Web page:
CISPA is Back & Here to Stay

December 21, 2015

By: Bobby Casey, Managing Director GWP

CISPA OmnibusDid we call it or what?! Not like those horoscope readings in the paper that are deliberately vague so the reader can project whatever implications they wish onto them. I’m talking almost down to the word prophetic:

“The fact that CISPA was tabled in the Senate, doesn’t mean it’s dead on arrival. Chances are, it’s just dormant, much like the last time we thought it was ‘shot down’.

“Regardless of whether CISPA passes, unfortunately, the government agencies who want to pry deeper into private affairs will find a way, and they will find companies willing to sell out its users.” (Source: CISPA: Liberty Win? Or Tyranny Delay?)

April of 2013, nearly two and a half years ago, we refused to believe that this obscene legislation was defeated. Leviathan doesn’t let go of its bite that easily. And sure as rain falls from the sky, Paul Ryan passes his Omnibus bill with all the CISPA (Cyber Intelligence Sharing and Protection Act) bells and whistles on it.

These are not the “I told you so” moments I enjoy. GWP stands nothing to gain by being right about this. This is your run of the mill lose-lose political policy. This is a huge blow to an individual’s right to privacy. As we stated before in an even earlier article, CISPA’s real purpose is: “Corporate and government information is MORE important than YOUR information, and therefore we wrote this law that protects them in that very order of priority.”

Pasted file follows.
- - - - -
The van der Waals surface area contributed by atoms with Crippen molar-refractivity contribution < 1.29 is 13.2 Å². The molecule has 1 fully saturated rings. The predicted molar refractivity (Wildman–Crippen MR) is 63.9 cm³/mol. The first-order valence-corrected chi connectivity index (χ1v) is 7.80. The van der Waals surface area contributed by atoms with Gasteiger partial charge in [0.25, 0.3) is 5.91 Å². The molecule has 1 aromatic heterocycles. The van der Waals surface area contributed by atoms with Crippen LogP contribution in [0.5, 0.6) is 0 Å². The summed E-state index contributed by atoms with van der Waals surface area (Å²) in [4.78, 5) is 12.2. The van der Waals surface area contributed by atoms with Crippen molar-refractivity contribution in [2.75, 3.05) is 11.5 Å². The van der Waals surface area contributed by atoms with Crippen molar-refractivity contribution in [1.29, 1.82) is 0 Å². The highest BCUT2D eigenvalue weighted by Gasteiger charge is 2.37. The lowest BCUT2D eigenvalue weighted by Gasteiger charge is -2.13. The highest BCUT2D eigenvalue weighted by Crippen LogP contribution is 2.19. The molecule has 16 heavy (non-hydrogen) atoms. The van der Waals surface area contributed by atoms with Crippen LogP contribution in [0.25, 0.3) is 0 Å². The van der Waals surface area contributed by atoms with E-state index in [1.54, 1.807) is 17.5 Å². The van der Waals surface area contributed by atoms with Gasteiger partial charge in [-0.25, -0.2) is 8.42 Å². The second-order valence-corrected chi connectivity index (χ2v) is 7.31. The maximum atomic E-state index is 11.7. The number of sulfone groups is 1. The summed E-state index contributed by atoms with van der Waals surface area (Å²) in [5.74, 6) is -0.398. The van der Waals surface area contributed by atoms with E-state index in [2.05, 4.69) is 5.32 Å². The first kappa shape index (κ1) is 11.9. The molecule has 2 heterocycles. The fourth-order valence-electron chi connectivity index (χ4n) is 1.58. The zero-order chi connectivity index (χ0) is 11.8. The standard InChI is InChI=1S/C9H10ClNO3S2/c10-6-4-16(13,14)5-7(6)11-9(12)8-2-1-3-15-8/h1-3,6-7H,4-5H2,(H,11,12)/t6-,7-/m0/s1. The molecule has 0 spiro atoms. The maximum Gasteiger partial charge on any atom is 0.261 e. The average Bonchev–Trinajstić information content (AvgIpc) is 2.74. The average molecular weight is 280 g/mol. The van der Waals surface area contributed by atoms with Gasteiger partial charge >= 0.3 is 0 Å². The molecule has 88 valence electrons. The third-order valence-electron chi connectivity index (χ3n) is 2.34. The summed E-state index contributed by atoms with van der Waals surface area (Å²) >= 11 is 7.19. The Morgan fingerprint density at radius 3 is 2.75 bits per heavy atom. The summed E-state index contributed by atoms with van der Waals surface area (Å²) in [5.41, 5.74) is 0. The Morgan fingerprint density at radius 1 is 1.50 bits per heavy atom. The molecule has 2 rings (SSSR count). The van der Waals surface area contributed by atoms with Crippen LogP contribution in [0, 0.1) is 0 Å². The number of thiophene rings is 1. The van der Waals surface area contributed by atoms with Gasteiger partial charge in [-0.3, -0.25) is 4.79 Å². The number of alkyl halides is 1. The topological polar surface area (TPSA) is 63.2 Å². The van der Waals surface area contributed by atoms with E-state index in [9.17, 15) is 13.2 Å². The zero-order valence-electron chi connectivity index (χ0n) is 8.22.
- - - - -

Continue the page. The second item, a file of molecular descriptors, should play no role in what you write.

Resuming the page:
They had an interim contingency plan in the event that CISPA didn’t pass, of course: Warrantless searches absolving internet and online service providers from any wrong-doing via the “2511 Letters” issued by the Department of Justice. Those aren’t going anywhere, passing of the Omnibus Bill notwithstanding. In fact it was expanded to cover other industries such as healthcare, energy, and finance industries as well.

If you were to look at your privacy rights as a house with 4 walls, locked windows, and a secured deadbolt door, this bill just turned that fortress into a gazebo: everywhere is a point of entry to violate that right.

Looking back just in this past year, it’s obvious how the road was being paved for it. First, they let allow portions of the Patriot Act to expire, giving civil libertarians a glimmer of hope and victory, then Obama suspends the debt ceiling until 2017, throwing us all under the Omnibus.

The Omnibus bill has incredible leverage since it details federal funding for various programs and departments. If it doesn’t pass, the government goes into remission – errr, I mean it stops functioning. So a “no” vote bankrupts the federal government, while a “yes” vote keeps it going and strikes down an integral area of privacy.

The $1.1 TRILLION bill was NOT debated and was rushed through like some impulse buy of gum at the checkout stand; only this pack of gum held in the balance the entire function of the United States Federal Government.